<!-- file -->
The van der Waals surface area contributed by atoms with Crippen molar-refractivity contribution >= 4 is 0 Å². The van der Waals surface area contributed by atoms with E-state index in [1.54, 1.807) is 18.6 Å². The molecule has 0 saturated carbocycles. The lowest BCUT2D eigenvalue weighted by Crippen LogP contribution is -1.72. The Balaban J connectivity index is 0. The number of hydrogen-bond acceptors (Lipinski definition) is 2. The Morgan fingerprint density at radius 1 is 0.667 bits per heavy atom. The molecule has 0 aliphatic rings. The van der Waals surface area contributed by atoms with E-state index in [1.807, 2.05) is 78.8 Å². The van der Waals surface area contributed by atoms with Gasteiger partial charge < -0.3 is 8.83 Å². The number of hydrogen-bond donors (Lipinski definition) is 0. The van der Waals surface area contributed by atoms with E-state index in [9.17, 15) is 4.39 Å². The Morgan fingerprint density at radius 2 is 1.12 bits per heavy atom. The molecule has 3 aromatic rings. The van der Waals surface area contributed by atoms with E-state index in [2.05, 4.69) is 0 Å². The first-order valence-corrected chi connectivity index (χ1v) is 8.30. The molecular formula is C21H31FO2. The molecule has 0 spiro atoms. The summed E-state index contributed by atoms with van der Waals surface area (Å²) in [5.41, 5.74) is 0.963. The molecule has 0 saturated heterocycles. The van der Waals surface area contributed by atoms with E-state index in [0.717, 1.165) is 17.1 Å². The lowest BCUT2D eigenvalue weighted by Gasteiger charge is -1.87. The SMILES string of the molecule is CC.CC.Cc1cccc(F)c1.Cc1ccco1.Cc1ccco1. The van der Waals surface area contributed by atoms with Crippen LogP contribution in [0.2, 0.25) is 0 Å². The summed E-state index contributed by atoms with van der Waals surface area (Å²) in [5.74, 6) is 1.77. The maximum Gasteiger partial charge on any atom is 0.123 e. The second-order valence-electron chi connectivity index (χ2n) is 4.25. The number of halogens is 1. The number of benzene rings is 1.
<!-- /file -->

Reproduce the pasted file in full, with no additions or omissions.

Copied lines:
The van der Waals surface area contributed by atoms with Crippen molar-refractivity contribution >= 4 is 0 Å². The van der Waals surface area contributed by atoms with E-state index in [1.54, 1.807) is 18.6 Å². The molecule has 0 saturated carbocycles. The lowest BCUT2D eigenvalue weighted by Crippen LogP contribution is -1.72. The Balaban J connectivity index is 0. The number of hydrogen-bond acceptors (Lipinski definition) is 2. The Morgan fingerprint density at radius 1 is 0.667 bits per heavy atom. The molecule has 0 aliphatic rings. The van der Waals surface area contributed by atoms with E-state index in [1.807, 2.05) is 78.8 Å². The van der Waals surface area contributed by atoms with Gasteiger partial charge < -0.3 is 8.83 Å². The number of hydrogen-bond donors (Lipinski definition) is 0. The van der Waals surface area contributed by atoms with E-state index in [9.17, 15) is 4.39 Å². The Morgan fingerprint density at radius 2 is 1.12 bits per heavy atom. The molecule has 3 aromatic rings. The van der Waals surface area contributed by atoms with E-state index in [2.05, 4.69) is 0 Å². The first-order valence-corrected chi connectivity index (χ1v) is 8.30. The molecular formula is C21H31FO2. The molecule has 0 spiro atoms. The summed E-state index contributed by atoms with van der Waals surface area (Å²) in [5.41, 5.74) is 0.963. The molecule has 0 saturated heterocycles. The van der Waals surface area contributed by atoms with E-state index in [0.717, 1.165) is 17.1 Å². The lowest BCUT2D eigenvalue weighted by Gasteiger charge is -1.87. The SMILES string of the molecule is CC.CC.Cc1cccc(F)c1.Cc1ccco1.Cc1ccco1. The van der Waals surface area contributed by atoms with Crippen LogP contribution in [0.2, 0.25) is 0 Å². The summed E-state index contributed by atoms with van der Waals surface area (Å²) in [5.74, 6) is 1.77. The maximum Gasteiger partial charge on any atom is 0.123 e. The second-order valence-electron chi connectivity index (χ2n) is 4.25. The number of halogens is 1. The number of benzene rings is 1.